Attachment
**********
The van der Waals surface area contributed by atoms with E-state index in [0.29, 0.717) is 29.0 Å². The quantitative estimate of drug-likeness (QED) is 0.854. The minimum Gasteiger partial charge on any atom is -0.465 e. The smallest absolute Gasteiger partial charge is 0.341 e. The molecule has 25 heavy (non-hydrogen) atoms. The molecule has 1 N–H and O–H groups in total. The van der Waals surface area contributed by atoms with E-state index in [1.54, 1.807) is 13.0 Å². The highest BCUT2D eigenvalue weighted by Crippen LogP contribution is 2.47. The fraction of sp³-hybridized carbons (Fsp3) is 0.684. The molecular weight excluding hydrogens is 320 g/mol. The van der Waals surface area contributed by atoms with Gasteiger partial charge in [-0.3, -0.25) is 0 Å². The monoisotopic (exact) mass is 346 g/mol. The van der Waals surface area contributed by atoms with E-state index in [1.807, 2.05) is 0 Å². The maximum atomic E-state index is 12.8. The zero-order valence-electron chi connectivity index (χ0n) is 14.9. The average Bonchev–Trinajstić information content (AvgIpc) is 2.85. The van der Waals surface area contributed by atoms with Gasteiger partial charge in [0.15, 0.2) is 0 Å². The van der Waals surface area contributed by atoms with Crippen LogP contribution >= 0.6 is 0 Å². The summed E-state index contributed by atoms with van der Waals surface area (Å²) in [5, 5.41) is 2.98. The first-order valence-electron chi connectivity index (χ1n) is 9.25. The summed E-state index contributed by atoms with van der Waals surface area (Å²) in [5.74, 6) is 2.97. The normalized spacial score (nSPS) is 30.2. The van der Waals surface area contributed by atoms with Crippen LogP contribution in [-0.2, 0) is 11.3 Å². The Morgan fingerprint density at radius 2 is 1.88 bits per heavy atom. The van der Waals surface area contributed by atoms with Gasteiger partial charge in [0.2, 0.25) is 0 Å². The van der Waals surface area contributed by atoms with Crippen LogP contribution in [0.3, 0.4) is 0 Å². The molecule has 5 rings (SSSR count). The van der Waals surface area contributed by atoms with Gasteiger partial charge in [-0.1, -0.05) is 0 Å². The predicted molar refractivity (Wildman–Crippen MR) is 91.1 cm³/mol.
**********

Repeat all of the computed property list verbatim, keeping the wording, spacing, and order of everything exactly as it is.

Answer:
The van der Waals surface area contributed by atoms with E-state index in [0.29, 0.717) is 29.0 Å². The quantitative estimate of drug-likeness (QED) is 0.854. The minimum Gasteiger partial charge on any atom is -0.465 e. The smallest absolute Gasteiger partial charge is 0.341 e. The molecule has 25 heavy (non-hydrogen) atoms. The molecule has 1 N–H and O–H groups in total. The van der Waals surface area contributed by atoms with E-state index in [1.54, 1.807) is 13.0 Å². The highest BCUT2D eigenvalue weighted by Crippen LogP contribution is 2.47. The fraction of sp³-hybridized carbons (Fsp3) is 0.684. The molecular weight excluding hydrogens is 320 g/mol. The van der Waals surface area contributed by atoms with Gasteiger partial charge in [-0.3, -0.25) is 0 Å². The monoisotopic (exact) mass is 346 g/mol. The van der Waals surface area contributed by atoms with E-state index in [1.807, 2.05) is 0 Å². The maximum atomic E-state index is 12.8. The zero-order valence-electron chi connectivity index (χ0n) is 14.9. The average Bonchev–Trinajstić information content (AvgIpc) is 2.85. The van der Waals surface area contributed by atoms with Gasteiger partial charge in [0.15, 0.2) is 0 Å². The van der Waals surface area contributed by atoms with Crippen LogP contribution >= 0.6 is 0 Å². The summed E-state index contributed by atoms with van der Waals surface area (Å²) in [5, 5.41) is 2.98. The first-order valence-electron chi connectivity index (χ1n) is 9.25. The summed E-state index contributed by atoms with van der Waals surface area (Å²) in [5.74, 6) is 2.97. The normalized spacial score (nSPS) is 30.2. The van der Waals surface area contributed by atoms with Crippen LogP contribution in [-0.2, 0) is 11.3 Å². The Morgan fingerprint density at radius 2 is 1.88 bits per heavy atom. The van der Waals surface area contributed by atoms with Gasteiger partial charge in [0.2, 0.25) is 0 Å². The van der Waals surface area contributed by atoms with Crippen LogP contribution in [0.3, 0.4) is 0 Å². The molecule has 5 rings (SSSR count). The van der Waals surface area contributed by atoms with Gasteiger partial charge in [-0.1, -0.05) is 0 Å². The predicted molar refractivity (Wildman–Crippen MR) is 91.1 cm³/mol.